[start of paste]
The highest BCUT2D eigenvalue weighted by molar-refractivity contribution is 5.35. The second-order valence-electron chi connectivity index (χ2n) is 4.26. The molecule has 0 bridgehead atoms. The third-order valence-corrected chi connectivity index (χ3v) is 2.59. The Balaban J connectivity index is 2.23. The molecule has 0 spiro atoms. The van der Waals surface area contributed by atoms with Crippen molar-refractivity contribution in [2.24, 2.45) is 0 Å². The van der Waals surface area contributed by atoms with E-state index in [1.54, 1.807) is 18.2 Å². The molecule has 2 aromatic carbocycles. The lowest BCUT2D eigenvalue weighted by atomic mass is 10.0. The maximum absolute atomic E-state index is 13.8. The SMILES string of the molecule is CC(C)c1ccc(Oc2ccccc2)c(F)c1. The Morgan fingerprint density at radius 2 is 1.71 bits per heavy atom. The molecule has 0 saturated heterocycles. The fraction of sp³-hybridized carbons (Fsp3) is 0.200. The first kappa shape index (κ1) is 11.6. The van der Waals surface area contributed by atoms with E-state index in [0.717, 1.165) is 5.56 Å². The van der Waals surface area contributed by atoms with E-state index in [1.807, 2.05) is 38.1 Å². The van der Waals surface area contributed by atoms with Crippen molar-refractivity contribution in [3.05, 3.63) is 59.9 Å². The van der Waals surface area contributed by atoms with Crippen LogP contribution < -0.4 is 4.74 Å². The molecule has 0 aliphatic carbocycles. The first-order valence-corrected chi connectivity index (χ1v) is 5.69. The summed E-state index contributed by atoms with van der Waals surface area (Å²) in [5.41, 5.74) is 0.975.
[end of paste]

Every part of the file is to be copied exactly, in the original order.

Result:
The highest BCUT2D eigenvalue weighted by molar-refractivity contribution is 5.35. The second-order valence-electron chi connectivity index (χ2n) is 4.26. The molecule has 0 bridgehead atoms. The third-order valence-corrected chi connectivity index (χ3v) is 2.59. The Balaban J connectivity index is 2.23. The molecule has 0 spiro atoms. The van der Waals surface area contributed by atoms with Crippen molar-refractivity contribution in [2.24, 2.45) is 0 Å². The van der Waals surface area contributed by atoms with E-state index in [1.54, 1.807) is 18.2 Å². The molecule has 2 aromatic carbocycles. The lowest BCUT2D eigenvalue weighted by atomic mass is 10.0. The maximum absolute atomic E-state index is 13.8. The SMILES string of the molecule is CC(C)c1ccc(Oc2ccccc2)c(F)c1. The Morgan fingerprint density at radius 2 is 1.71 bits per heavy atom. The molecule has 0 saturated heterocycles. The fraction of sp³-hybridized carbons (Fsp3) is 0.200. The first kappa shape index (κ1) is 11.6. The van der Waals surface area contributed by atoms with E-state index in [0.717, 1.165) is 5.56 Å². The van der Waals surface area contributed by atoms with E-state index in [1.807, 2.05) is 38.1 Å². The van der Waals surface area contributed by atoms with Crippen molar-refractivity contribution in [3.05, 3.63) is 59.9 Å². The van der Waals surface area contributed by atoms with Crippen LogP contribution < -0.4 is 4.74 Å². The molecule has 0 aliphatic carbocycles. The first-order valence-corrected chi connectivity index (χ1v) is 5.69. The summed E-state index contributed by atoms with van der Waals surface area (Å²) in [5.41, 5.74) is 0.975.